Old threats transition to new threats as 911 prepares to enter the 21st century.
Faced with national 911 systems deemed increasingly vulnerable to cyberattack, Sens. Bill Nelson, D-Fla., and Amy Klobuchar, D-Minn., will introduce a bill within the next few weeks to federally fund and hasten the national transition to next generation 911 (NG911) systems.
A recent draft of the legislation seen by CyberScoop shows the new legislation will set an as-yet-undetermined target date for “full implementation” of NG911. The bill will also keep control of 911 systems completely in state and local hands, as NG911 systems allow emergency communication by text message, photos, videos and other information from smartphones, tablets and other devices.
Additionally, the bill would deliver additional federal funding to states through 911 grant programs at the Departments of Commerce and Transportation; develop uniform technical standards; provide increased federal administrative and procurement support for 911 systems by creating a “NG911 implementation coordination office;” and provide cybersecurity training to 911 personnel.
The push for the new bill comes four months after Meetkumar Desai, an 18-year-old iPhone app developer in Phoenix, launched a self-described malware “prank” that phished iPhone users and caused their phones to repeatedly call 911.
The telephone denial-of-service (TDoS) attack ended up putting emergency call centers in 12 states “in immediate danger of losing service to their switches,” according to officials. Desai is out of jail at the moment but faces two looming felony charges in a March 30 hearing.
When 911 services become overwhelmed by fake calls or go down completely, real emergencies fall to the wayside, creating a potential for loss of life directly attributable to a cyberattack.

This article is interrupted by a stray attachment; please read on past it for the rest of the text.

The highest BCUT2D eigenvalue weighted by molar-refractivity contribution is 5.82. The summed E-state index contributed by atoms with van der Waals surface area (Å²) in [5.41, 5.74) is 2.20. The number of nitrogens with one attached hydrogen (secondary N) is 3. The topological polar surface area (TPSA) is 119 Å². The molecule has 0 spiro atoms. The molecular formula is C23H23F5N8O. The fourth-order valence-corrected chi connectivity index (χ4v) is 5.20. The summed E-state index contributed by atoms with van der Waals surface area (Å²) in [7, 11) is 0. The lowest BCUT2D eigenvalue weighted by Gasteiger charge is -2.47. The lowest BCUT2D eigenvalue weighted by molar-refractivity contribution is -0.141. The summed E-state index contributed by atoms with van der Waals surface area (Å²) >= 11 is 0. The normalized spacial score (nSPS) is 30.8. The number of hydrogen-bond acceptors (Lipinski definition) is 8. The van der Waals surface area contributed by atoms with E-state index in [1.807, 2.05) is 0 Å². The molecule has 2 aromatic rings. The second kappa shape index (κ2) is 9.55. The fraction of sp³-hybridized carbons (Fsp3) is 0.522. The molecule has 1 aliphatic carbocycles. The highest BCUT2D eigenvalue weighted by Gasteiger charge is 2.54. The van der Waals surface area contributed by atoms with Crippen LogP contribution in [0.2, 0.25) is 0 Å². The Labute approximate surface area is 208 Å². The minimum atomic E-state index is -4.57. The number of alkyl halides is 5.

A rising tide of TDoS attacks against mostly undefended 911 centers and related public safety systems have caught the attention of security and emergency experts. Coming just a few weeks after researchers showed how just such an attack could hammer 911 services, Desai’s real world attack was an exclamation point on a years-long effort to move the country’s 911 services away from the mid-20th century technology and toward modern internet-based services that, among other improvements, would aim to offer substantial defense against attack.
As of 2015, just 420 of the nation’s approximately 6,500 911 centers have a cybersecurity program. A 2015 FCC report showed no spending on 911 center cybersecurity in 38 states.
Millions of dollars have been spent in the last two years on research to protect 911 from DoS attacks. Research at SecureLogix, a Texas-based telephone-security company, focuses on automatically spoofed called and knowing the difference between fake and real calls. Research at the University of Houston in cooperation with the Department of Homeland Security is focused specifically on NG911’s ability to defeat TDoS. A handful of 911 call centers across the country are currently piloting some of the new solutions.
“This could become a life or death matter for callers in medical distress or reporting a fire,” Larry Shi, assistant professor of computer science at the University of Houston, said as he began research on the problem in 2015. “Whether it’s a person experiencing a heart attack or an explosion at one of Houston’s many chemical plants, every minute is critical in mitigating damage and reducing issues. We aim to address this now before it becomes a problem, as well as develop solutions to be better prepared in case a cyberattack does come to pass.”
In response to late 2016’s Mirai DDoS attack, Homeland Security last month announced a new initiative through the Advanced Research Projects Agency’s Cyber Security Division to fund several research projects to help defenders against denial of service attacks.